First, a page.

Posttraumatic stress disorder
What is posttraumatic stress disorder?
Posttraumatic stress disorder (PTSD) is a group of highly disturbing symptoms of anxiety, resulting from an extraordinarily frightening experience (trauma) such as surviving a plane crash. The trauma is repeatedly re-experienced in ways that are nearly as distressing as the original trauma.
Symptoms may consist of being constantly anxious and alert because danger is imagined to be everywhere, being irritable and easily startled because the slightest additional stress is intolerable, and having disturbed sleep and ability to concentrate. These symptoms were not present before the trauma, and have been present for at least one month. The symptoms result in a significant decline in social or occupational functioning.
It is not known why some individuals will develop posttraumatic stress disorder while others, having shared the same experience, will not. For example, of all Vietnam War veterans, only a fraction of the combatants who were exposed to horrifying events developed PTSD. The same holds true across a wide spectrum of "survivors," whether accident victims, battered wives, hostages, or prisoners of war.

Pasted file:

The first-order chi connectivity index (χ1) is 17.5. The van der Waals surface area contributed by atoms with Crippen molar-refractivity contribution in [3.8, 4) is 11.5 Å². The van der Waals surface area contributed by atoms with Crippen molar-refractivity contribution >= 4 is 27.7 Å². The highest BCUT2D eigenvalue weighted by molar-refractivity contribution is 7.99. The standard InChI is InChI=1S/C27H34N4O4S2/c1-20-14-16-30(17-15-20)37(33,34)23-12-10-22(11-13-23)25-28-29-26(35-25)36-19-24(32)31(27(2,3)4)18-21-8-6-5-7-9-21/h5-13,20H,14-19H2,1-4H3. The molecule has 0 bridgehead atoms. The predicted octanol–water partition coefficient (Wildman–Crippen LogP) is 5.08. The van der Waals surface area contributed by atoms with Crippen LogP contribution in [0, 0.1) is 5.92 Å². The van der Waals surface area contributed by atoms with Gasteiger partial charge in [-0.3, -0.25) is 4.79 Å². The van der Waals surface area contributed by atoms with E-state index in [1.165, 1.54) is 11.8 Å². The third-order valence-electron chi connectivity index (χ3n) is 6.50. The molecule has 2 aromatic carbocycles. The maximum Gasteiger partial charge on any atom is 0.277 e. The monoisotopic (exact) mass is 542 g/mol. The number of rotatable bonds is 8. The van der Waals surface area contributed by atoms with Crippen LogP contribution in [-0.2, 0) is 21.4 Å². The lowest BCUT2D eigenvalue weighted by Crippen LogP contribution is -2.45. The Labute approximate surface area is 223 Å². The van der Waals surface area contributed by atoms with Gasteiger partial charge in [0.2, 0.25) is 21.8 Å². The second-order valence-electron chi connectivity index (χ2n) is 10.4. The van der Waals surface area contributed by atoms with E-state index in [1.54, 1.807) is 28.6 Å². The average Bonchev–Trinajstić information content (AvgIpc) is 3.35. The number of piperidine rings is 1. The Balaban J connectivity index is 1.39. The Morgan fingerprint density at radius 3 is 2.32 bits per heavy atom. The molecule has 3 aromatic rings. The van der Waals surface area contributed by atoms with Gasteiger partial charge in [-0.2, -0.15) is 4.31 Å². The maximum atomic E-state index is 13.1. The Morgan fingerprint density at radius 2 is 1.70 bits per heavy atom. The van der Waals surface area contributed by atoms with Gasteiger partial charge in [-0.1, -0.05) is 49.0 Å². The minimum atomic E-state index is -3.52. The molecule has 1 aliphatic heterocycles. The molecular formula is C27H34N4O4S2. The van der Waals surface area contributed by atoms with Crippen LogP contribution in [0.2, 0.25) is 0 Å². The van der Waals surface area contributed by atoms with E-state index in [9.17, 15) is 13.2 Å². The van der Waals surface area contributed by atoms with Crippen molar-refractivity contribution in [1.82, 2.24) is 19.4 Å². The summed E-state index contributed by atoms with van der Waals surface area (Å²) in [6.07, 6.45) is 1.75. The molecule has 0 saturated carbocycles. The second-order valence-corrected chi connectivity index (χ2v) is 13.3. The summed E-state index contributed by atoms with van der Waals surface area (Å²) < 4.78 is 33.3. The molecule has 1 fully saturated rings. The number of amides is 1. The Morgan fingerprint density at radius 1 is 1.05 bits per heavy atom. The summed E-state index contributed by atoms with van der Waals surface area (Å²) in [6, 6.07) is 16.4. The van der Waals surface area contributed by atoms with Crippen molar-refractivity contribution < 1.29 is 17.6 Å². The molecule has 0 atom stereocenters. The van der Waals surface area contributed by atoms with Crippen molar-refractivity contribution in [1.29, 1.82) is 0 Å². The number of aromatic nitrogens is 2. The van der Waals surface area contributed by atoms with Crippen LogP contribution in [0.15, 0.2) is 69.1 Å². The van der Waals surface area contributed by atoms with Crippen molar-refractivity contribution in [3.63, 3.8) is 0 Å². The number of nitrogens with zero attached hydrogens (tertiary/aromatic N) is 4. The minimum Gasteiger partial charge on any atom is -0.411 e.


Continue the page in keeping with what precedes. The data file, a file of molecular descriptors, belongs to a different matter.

There are personality factors that promote either emotional resilience after a trauma, or predispose to significant disability. The prevailing belief is that every individual, however well adjusted, has a "breaking point" which if exceeded, will result in posttraumatic stress disorder. For example, wounded veterans have five times the likelihood of later developing PTSD as their uninjured comrades.
Most estimates of overall lifetime prevalence are one to ten percent. In groups that are at risk (combatants, victims of natural disasters or criminal violence), prevalence ranges from three to sixty percent. Women appear to have two to three times higher risk of developing posttraumatic stress disorder than men.
How is it diagnosed?
History: The diagnostic criteria from the DSM-IV are based entirely on the history.
Symptoms of anxiety, preoccupation and avoidance must be present, and these symptoms were not present prior to the trauma. Some or all of these symptoms may appear almost immediately. The symptoms must persist for one month to support the diagnosis of posttraumatic stress disorder. If the symptoms do not appear until six months after the original event, it is considered to be PTSD with delayed onset. In this case, a second, lesser traumatic event may have added to and reinforced the original trauma.
A cardinal feature of PTSD is the presence of high levels of anxiety such that the individual frequently appears on edge.
He or she may startle easily or seem to be suspicious and always on guard. Commonly, the individual is tense, testy, unpredictable, and quick-tempered.
He or she may explode in rage over trifling irritations or act recklessly in a nearly suicidal fashion.
Almost invariably, sleep is disturbed to some extent.
Sufferers of PTSD must show evidence of preoccupation with the original trauma. This may take any of several forms, such as recurrent nightmares or frequently feeling as if the event was happening again or just about to happen. In the most dramatic case, the event is vividly re-experienced as a "flashback," which completely replaces normal awareness (a form of dissociation).